Thursday, December 25, 2008
Forestry’s ‘Catch A Dream’ big draw
By SUE WATSON
Over 100 Marshall County Forestry Association supporters turned out at Wall Doxey State Park December 4 to enjoy a meal and help support the Catch A Dream Foundation.
Over 100 items were available in a silent auction and five items were sold at live auction - all proceeds going to the foundation.
Marshall County Forestry Association has supported the program since its inception in year 2000, according to keynote speaker Dr. Marty Brunson, director of the foundation at Mississippi State University.
He praised the association for its forestry work as well as its support of the foundation in prefacing remarks.
“This is like a homecoming for me to come to Marshall County because very early your association started Catch-A-Dream,” he said. “You are by far the most outstanding county association in Mississippi, in my book.”
Brunson’s presentation was interrupted by a loud “Ho Ho” from Jim Crum, impersonating Santa. He handed out L.E.D. lights to over 100 guests, who were happily sated on hot ham and turkey, dressing, sweet potato casserole, green beans and dessert.
Back down to business, Brunson thanked Crum, originally from Benton County, for contributing rubber band guns and bird houses for the auction.
Catch-A-Dream was the idea of Bruce Brady, an outdoorsman, writer, and sculptor who shared his vision with several friends as he was dying with cancer, explained Brunson. Catch-A-Dream is for boys and girls 18 or younger who are battling a life-threatening illness in either the United States or Canada. So far, children in 43 states have been served.
Intended to bridge the gap of the Make-A-Wish Foundation whose national policy precluded giving a child a wish that involved fishing and hunting or use of firearms, hunting bows or other hunting or sport shooting equipment, Brady said children who asked for this wish did not qualify for Make -A-Wish.
“These children need to know that hope does, indeed, exist,” Brady said before his death.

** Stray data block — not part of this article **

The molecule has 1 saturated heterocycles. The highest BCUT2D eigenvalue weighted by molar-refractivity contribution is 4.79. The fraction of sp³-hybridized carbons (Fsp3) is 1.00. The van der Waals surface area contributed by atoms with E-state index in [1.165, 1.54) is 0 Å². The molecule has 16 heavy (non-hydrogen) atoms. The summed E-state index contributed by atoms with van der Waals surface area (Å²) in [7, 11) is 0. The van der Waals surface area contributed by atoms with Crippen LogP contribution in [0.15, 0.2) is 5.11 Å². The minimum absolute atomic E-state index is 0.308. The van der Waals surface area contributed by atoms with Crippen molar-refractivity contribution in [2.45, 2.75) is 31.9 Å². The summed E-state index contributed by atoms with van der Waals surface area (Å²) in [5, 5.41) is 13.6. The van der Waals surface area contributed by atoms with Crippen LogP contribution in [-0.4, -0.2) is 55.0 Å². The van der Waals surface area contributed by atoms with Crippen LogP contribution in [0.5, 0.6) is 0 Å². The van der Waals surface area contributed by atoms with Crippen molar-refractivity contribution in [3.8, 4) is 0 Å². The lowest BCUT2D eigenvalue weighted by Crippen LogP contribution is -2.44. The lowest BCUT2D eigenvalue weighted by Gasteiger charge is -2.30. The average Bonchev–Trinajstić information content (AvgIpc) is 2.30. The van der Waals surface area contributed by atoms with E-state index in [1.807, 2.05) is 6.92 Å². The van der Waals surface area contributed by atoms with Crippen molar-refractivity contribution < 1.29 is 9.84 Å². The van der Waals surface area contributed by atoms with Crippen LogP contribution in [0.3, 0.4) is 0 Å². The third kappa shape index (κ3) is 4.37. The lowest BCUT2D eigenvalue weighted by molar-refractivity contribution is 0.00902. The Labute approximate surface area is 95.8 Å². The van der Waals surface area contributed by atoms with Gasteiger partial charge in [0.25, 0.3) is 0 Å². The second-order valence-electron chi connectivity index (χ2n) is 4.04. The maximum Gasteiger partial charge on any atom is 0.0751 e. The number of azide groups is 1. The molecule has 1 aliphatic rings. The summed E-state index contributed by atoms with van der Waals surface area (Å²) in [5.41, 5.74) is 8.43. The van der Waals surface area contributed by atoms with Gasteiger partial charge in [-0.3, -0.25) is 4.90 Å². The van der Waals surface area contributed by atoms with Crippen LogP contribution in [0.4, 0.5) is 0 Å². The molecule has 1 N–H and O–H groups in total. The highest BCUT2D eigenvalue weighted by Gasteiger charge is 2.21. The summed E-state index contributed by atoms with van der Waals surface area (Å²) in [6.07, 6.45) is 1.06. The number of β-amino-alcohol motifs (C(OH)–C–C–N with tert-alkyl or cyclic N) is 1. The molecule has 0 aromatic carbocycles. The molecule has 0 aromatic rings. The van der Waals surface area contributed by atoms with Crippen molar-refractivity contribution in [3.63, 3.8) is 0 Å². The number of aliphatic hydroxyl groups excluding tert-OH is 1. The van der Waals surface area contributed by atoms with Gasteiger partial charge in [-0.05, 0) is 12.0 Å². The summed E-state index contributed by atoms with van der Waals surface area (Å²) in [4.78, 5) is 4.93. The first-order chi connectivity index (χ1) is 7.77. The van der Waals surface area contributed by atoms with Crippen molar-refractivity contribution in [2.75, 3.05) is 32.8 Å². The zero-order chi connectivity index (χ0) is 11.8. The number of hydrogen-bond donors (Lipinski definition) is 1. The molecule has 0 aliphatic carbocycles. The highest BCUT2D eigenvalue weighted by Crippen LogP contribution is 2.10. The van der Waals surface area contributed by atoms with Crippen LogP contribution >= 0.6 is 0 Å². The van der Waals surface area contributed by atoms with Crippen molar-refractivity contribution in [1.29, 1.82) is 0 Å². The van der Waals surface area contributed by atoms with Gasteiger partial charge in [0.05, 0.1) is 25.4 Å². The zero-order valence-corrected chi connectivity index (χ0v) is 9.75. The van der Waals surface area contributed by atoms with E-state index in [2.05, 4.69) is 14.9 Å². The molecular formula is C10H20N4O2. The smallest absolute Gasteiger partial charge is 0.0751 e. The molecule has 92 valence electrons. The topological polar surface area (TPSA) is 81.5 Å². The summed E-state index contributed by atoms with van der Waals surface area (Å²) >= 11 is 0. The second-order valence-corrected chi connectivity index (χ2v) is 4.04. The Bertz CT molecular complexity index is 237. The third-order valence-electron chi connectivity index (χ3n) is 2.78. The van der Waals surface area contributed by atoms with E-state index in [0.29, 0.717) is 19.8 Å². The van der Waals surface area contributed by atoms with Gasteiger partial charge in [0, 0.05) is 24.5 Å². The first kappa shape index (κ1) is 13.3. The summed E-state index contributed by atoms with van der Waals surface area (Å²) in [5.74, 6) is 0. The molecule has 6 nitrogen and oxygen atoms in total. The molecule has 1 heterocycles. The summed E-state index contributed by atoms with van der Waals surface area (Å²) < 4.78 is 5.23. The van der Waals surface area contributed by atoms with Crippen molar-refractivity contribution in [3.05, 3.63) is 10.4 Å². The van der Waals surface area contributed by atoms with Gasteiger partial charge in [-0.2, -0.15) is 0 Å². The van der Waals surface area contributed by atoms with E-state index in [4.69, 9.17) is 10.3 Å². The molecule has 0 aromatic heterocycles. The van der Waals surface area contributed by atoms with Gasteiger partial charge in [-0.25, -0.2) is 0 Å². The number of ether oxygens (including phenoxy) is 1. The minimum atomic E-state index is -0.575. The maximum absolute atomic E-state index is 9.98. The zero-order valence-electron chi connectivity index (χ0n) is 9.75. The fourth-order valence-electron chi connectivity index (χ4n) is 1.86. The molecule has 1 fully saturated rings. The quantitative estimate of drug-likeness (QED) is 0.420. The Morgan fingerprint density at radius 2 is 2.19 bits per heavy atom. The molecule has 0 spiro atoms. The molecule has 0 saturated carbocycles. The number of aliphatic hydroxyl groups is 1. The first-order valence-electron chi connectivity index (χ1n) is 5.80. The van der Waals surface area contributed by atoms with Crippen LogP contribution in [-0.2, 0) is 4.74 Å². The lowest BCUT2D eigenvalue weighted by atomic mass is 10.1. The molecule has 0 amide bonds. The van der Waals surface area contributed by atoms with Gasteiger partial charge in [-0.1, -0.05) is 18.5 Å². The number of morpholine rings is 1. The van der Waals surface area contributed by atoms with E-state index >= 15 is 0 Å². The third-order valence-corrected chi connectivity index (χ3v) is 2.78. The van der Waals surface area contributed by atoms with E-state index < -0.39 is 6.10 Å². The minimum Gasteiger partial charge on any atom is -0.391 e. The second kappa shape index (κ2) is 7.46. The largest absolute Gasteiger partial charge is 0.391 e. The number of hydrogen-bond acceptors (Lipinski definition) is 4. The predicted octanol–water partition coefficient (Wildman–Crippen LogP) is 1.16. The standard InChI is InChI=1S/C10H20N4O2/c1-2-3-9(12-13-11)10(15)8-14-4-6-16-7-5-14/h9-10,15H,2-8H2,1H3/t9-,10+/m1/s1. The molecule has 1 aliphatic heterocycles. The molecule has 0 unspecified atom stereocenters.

The program was created a few months after his death in 2000. A year later the program was chartered as a non-profit in 2003 and is now administered by Mississippi State University in cooperation with the MSU Extension Service and the Mississippi Wildlife Federation.
The program is for youth with precious little time to lose and gives children with life-threatening illnesses a chance to experience an outdoor adventure of a lifetime, Brunson said.
To date, about 270 children and their families, in five short years of the foundation, have received the outdoor experience they longed for. This year 69 children and their families were served, an all-time high over last year when the program served 43, also a high water mark, Burnson said.
If children qualify for the dream, their wishes are planned for themselves and their families and children get a Christmas tree and presents the first day they arrive on location at the hotel, Brunson said, no matter the time of year.
Everyone eats what the child asked to eat. From that point forward the child gets his or her wishes granted for the kind of experience he or she has asked for. And at the end of the dream, a story board is sent to the child to both tell the story and help cement the memories, Brunson said.
Trace Manning, who was granted his dream almost two years ago, was memorialized during the presentation after Brunson presented a video of Manning thanking Catch-A-Dream for all the program meant to him.
“Catch-A-Dream is like a vacation from being sick,” Manning has said.
It doesn’t hurt when he’s on a Catch-A-Dream trip, he said. When he’s hunting and fishing he doesn’t feel sick.
Tennessee Titans coach Jeff Fisher, moved by Manning’s reflections, was also shown on video.
Fisher said, “It is personal, it is real, it is life, it cuts right through perspective.”
Trace Manning passed away Thursday, Nov. 6, having lived almost two years after his Catch-A-Dream vacation.
Isaiah 40:31 – “But those who hope in the Lord will renew their strength. They will soar on wings like eagles; they will run and not grow weary, they will walk and not be faint.”
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